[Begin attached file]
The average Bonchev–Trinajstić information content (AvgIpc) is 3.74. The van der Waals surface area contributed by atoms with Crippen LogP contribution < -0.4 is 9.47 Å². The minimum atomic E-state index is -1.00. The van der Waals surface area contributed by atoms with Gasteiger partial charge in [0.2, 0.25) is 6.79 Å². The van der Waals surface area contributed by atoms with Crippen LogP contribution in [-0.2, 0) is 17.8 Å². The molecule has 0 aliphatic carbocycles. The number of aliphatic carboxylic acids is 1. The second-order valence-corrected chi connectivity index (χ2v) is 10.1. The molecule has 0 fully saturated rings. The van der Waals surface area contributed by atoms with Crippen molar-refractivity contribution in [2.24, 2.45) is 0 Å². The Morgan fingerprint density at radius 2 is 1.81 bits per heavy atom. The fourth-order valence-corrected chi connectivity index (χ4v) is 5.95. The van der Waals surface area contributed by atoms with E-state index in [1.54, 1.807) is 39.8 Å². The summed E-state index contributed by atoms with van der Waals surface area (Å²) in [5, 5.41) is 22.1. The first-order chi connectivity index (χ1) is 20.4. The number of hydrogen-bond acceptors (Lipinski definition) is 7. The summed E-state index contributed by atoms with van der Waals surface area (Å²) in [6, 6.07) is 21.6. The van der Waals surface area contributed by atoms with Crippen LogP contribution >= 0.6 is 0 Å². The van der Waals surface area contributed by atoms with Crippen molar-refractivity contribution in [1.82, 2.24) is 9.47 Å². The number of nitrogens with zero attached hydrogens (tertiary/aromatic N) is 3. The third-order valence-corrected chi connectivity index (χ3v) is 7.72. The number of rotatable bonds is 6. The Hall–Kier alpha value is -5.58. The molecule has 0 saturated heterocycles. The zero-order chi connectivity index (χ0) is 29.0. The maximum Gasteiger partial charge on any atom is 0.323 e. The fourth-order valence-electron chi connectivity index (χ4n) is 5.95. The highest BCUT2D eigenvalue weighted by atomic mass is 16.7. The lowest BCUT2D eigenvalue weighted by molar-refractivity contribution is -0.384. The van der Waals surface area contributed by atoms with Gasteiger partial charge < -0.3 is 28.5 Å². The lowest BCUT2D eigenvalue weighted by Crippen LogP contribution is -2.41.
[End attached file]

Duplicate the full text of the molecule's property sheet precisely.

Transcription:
The average Bonchev–Trinajstić information content (AvgIpc) is 3.74. The van der Waals surface area contributed by atoms with Crippen LogP contribution < -0.4 is 9.47 Å². The minimum atomic E-state index is -1.00. The van der Waals surface area contributed by atoms with Gasteiger partial charge in [0.2, 0.25) is 6.79 Å². The van der Waals surface area contributed by atoms with Crippen LogP contribution in [-0.2, 0) is 17.8 Å². The molecule has 0 aliphatic carbocycles. The number of aliphatic carboxylic acids is 1. The second-order valence-corrected chi connectivity index (χ2v) is 10.1. The molecule has 0 fully saturated rings. The van der Waals surface area contributed by atoms with Crippen molar-refractivity contribution in [2.24, 2.45) is 0 Å². The Morgan fingerprint density at radius 2 is 1.81 bits per heavy atom. The fourth-order valence-corrected chi connectivity index (χ4v) is 5.95. The van der Waals surface area contributed by atoms with E-state index in [1.54, 1.807) is 39.8 Å². The summed E-state index contributed by atoms with van der Waals surface area (Å²) in [5, 5.41) is 22.1. The first-order chi connectivity index (χ1) is 20.4. The number of hydrogen-bond acceptors (Lipinski definition) is 7. The summed E-state index contributed by atoms with van der Waals surface area (Å²) in [6, 6.07) is 21.6. The van der Waals surface area contributed by atoms with Crippen LogP contribution >= 0.6 is 0 Å². The van der Waals surface area contributed by atoms with Crippen molar-refractivity contribution in [1.82, 2.24) is 9.47 Å². The number of nitrogens with zero attached hydrogens (tertiary/aromatic N) is 3. The third-order valence-corrected chi connectivity index (χ3v) is 7.72. The number of rotatable bonds is 6. The Hall–Kier alpha value is -5.58. The molecule has 0 saturated heterocycles. The zero-order chi connectivity index (χ0) is 29.0. The maximum Gasteiger partial charge on any atom is 0.323 e. The fourth-order valence-electron chi connectivity index (χ4n) is 5.95. The highest BCUT2D eigenvalue weighted by atomic mass is 16.7. The lowest BCUT2D eigenvalue weighted by molar-refractivity contribution is -0.384. The van der Waals surface area contributed by atoms with Gasteiger partial charge < -0.3 is 28.5 Å². The lowest BCUT2D eigenvalue weighted by Crippen LogP contribution is -2.41.